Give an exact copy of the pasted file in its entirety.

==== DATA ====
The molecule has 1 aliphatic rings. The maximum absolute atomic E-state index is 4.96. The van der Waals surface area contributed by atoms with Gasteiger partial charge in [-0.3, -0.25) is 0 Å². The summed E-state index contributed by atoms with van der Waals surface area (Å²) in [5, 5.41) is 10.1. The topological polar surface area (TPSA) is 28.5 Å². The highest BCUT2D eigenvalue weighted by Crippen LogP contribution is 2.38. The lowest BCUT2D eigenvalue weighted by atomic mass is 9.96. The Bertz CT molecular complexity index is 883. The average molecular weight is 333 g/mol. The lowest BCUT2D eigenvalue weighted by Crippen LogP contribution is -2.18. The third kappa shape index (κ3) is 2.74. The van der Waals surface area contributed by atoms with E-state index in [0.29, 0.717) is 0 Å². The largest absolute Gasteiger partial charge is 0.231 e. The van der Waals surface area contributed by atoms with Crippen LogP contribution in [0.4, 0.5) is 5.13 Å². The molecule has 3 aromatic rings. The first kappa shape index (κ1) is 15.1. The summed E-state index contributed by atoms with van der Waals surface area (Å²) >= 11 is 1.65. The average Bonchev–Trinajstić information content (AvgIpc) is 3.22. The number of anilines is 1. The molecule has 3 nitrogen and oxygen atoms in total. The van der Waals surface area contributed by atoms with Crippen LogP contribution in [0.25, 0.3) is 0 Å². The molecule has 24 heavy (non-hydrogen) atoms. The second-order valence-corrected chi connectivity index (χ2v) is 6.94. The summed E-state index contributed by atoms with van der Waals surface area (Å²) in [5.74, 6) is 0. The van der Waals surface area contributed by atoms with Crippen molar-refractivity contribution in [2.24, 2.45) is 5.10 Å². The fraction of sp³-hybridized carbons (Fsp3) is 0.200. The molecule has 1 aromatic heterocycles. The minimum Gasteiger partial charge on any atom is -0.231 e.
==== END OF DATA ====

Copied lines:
The molecule has 1 aliphatic rings. The maximum absolute atomic E-state index is 4.96. The van der Waals surface area contributed by atoms with Gasteiger partial charge in [-0.3, -0.25) is 0 Å². The summed E-state index contributed by atoms with van der Waals surface area (Å²) in [5, 5.41) is 10.1. The topological polar surface area (TPSA) is 28.5 Å². The highest BCUT2D eigenvalue weighted by Crippen LogP contribution is 2.38. The lowest BCUT2D eigenvalue weighted by atomic mass is 9.96. The Bertz CT molecular complexity index is 883. The average molecular weight is 333 g/mol. The lowest BCUT2D eigenvalue weighted by Crippen LogP contribution is -2.18. The third kappa shape index (κ3) is 2.74. The van der Waals surface area contributed by atoms with E-state index in [0.29, 0.717) is 0 Å². The largest absolute Gasteiger partial charge is 0.231 e. The van der Waals surface area contributed by atoms with Crippen LogP contribution in [0.4, 0.5) is 5.13 Å². The molecule has 3 aromatic rings. The first kappa shape index (κ1) is 15.1. The summed E-state index contributed by atoms with van der Waals surface area (Å²) >= 11 is 1.65. The average Bonchev–Trinajstić information content (AvgIpc) is 3.22. The number of anilines is 1. The molecule has 3 nitrogen and oxygen atoms in total. The van der Waals surface area contributed by atoms with Crippen LogP contribution in [0.25, 0.3) is 0 Å². The molecule has 24 heavy (non-hydrogen) atoms. The second-order valence-corrected chi connectivity index (χ2v) is 6.94. The summed E-state index contributed by atoms with van der Waals surface area (Å²) in [5.74, 6) is 0. The van der Waals surface area contributed by atoms with Crippen molar-refractivity contribution in [2.24, 2.45) is 5.10 Å². The fraction of sp³-hybridized carbons (Fsp3) is 0.200. The molecule has 1 aromatic heterocycles. The minimum Gasteiger partial charge on any atom is -0.231 e.